After reviewing the effects of social media and networks on political change and journalism in MENA, discussion turned to current efforts to utilize these technologies for democratic change and analysis. The key question addressed was: what roles can social media initiatives play in building civil society and democracy in the MENA region? Three projects working with societies in MENA to inspire political change and analysis were presented. The first was Cloud to Street, which was introduced by co-founder Farhaan Ladhani. The project, which began in January 2011, connects the needs of democracy advocates in Egypt with the people and technology skill sets of networks in North America. Through the process of “hackathons” at Stanford University, Cloud to Street developed a crowd sourcing platform for the discussion of 17 human rights principles that were to be enshrined in the new Egyptian constitution. Watthiqah.com allowed users to vote on these principles and, within one week, generated 6,300 visits and 18,000 page views. After seeing the desire for such engagement at the ground level in Egypt, Cloud to Street started its current pilot project. With this initiative, Egyptians suggest changes, needs and desires from within their community and then use telephones and a cloud-based service to share these concerns with the people in external diasporas, who advocate on behalf of the 4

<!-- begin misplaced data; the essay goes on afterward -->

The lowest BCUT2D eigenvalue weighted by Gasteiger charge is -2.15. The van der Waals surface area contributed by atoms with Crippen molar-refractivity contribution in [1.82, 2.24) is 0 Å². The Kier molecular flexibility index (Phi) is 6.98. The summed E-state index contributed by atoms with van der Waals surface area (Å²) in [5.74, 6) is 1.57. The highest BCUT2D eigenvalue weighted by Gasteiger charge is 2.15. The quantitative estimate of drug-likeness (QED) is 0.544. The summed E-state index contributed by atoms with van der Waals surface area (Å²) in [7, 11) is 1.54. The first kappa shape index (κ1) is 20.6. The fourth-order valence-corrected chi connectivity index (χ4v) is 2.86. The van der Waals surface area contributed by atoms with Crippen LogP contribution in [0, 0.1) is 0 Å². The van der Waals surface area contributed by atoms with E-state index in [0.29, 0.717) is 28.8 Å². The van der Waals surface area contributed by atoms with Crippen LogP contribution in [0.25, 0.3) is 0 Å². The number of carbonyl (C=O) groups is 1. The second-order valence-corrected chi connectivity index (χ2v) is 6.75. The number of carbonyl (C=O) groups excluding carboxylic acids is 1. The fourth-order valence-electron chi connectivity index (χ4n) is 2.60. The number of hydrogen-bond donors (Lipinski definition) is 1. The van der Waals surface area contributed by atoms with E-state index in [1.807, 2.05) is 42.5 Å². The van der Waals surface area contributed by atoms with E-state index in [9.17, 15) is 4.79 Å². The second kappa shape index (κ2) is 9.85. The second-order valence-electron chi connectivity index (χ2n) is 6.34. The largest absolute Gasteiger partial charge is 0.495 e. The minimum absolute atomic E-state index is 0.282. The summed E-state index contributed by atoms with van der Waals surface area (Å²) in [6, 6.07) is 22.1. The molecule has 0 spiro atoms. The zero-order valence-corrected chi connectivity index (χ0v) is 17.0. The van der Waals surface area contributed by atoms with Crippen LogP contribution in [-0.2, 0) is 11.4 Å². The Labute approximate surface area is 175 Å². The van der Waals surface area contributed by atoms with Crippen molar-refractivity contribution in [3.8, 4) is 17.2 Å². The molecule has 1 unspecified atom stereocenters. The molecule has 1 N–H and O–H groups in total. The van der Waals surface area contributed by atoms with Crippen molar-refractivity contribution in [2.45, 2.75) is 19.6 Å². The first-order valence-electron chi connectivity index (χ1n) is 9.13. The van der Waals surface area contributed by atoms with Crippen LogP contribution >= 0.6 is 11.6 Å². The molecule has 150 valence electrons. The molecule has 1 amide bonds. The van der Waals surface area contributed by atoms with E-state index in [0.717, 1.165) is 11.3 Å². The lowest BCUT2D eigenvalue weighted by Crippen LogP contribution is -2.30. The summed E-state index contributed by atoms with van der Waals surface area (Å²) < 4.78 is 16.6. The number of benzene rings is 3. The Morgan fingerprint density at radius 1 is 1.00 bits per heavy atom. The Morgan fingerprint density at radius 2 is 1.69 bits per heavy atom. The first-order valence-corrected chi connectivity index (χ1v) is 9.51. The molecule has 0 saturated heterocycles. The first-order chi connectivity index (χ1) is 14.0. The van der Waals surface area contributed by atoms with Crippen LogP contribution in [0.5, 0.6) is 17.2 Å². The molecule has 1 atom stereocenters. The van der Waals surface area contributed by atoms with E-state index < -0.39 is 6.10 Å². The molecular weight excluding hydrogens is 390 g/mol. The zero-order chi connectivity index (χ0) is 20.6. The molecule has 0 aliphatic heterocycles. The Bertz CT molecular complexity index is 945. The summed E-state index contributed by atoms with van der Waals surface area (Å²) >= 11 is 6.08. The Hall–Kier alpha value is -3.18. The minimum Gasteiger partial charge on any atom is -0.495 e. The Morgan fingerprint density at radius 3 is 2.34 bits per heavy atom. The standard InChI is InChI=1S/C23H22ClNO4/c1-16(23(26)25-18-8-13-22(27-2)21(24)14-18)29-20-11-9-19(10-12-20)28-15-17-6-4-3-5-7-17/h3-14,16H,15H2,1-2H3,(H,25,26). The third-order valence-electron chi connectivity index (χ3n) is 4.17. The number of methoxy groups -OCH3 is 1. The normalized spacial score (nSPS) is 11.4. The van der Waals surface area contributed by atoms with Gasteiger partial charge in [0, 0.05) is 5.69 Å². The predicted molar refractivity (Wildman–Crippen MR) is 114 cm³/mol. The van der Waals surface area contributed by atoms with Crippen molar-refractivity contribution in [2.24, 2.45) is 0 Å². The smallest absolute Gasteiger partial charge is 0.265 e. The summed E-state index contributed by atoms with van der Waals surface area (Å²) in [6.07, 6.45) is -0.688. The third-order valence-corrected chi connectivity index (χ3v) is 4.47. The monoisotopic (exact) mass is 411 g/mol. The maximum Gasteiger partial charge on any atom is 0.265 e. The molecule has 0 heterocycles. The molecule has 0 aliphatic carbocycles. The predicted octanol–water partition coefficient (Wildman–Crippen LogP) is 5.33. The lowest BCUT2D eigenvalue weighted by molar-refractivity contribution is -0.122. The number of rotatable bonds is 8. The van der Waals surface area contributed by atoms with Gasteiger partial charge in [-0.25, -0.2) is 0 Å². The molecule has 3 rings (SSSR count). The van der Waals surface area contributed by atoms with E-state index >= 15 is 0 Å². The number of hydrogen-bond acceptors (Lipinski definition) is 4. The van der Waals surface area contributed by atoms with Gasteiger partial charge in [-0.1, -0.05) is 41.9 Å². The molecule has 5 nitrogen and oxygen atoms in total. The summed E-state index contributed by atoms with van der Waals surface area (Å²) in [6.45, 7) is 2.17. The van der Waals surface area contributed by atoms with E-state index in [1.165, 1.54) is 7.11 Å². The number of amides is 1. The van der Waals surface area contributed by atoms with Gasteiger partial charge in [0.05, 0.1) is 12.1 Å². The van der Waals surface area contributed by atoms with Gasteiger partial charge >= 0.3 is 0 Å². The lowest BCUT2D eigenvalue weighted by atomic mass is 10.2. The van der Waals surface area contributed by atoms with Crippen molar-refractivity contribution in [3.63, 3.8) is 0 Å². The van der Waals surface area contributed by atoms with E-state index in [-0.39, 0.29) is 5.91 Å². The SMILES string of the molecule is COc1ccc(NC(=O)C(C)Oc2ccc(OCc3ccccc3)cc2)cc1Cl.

internal community. For example, if a community in Egypt has a problem with potholes and they communicate through the mobile network with the diaspora community in England, the money from the diaspora can go to support that specific community problem. This project promotes democratic discussions about community-based issues that may be overshadowed by the overhaul of the government. The second initiative was a crowd-sourcing map project called Ushahidi, presented by founder Patrick Meier. Ushahidi is a free open-source method of sharing information on a map through means of social media to allow for real-time situational awareness of a region. Through the use of Twitter, Facebook, SMS and cell phone applications, users can upload pictures, videos and text from a particular point to an Ushahidi map. The creator ultimately decides which information is uploaded onto the map. This initiative was first used as a citizen-based observation tool during the 2010 Egyptian elections before it made its way to Tunisia. More recently, an Ushahidi map was set up by a group of Syrians in Atlanta to create a crowdsourcing map tracking human rights violations in the country. The United Nations requested an Ushahidi map early this year to track the demonstrations in Libya. The project is also being utilized to map sources of help, where people who can provide assistance on the ground identify themselves on a map. The third, and final project focuses on the analysis of social media in specific countries. MediaBadger, a commercial company represented by vice president Mike MacKinnon, is an analytical firm based in Halifax, Nova Scotia, Canada that began in media marketing three years ago but is now shifting towards a social science applicability of their software. The company is currently working on a project analyzing Egypt. From the period of the beginning of the Iraq war in 2003 to the outbreak of the Egyptian revolutionary protests in January 2011, this project examines how the interplay between political activists and the various technology tools has developed. Participants noted that MediaBadger is not the only firm doing analytical work in the field of social media policy. Other organizations, such as consulting groups at RAND and SAIC, have developed social media “boutique shops.” The group then went on to debate the possibility of private or governmental funding for projects such as Ushahidi and Cloud to Street (MediaBadger is already a private sector company). It was concluded that governments would most likely not be interested in projects that undercut their ability to control crisis and, thus, lead to tensions between civil society and government. In terms of private sector support, there has been great interest from the corporate world in supporting philanthropic projects such as Cloud to Street and Ushahidi. However, participants expressed concern that private organizations would do so in an effort strictly to improve their public relations image and, thus, invest in the wrong initiatives. In conclusion, the group agreed that because these projects were designed for grassroots use, without private or governmental funding, institutionalization may be inappropriate. During a subsequent web conference, participants were joined in a video conference by a number of individuals and groups from the MENA region. Among them were individuals who discussed a social media project they have been involved with in Saudi Arabia helping to build democracy. In this case, Google worked with the Kingdom Dialogues in Saudi Arabia on their education reforms to set up a website where the public could ask questions about education via social media. The response was overwhelming - over 3,000 questions were posed to the 5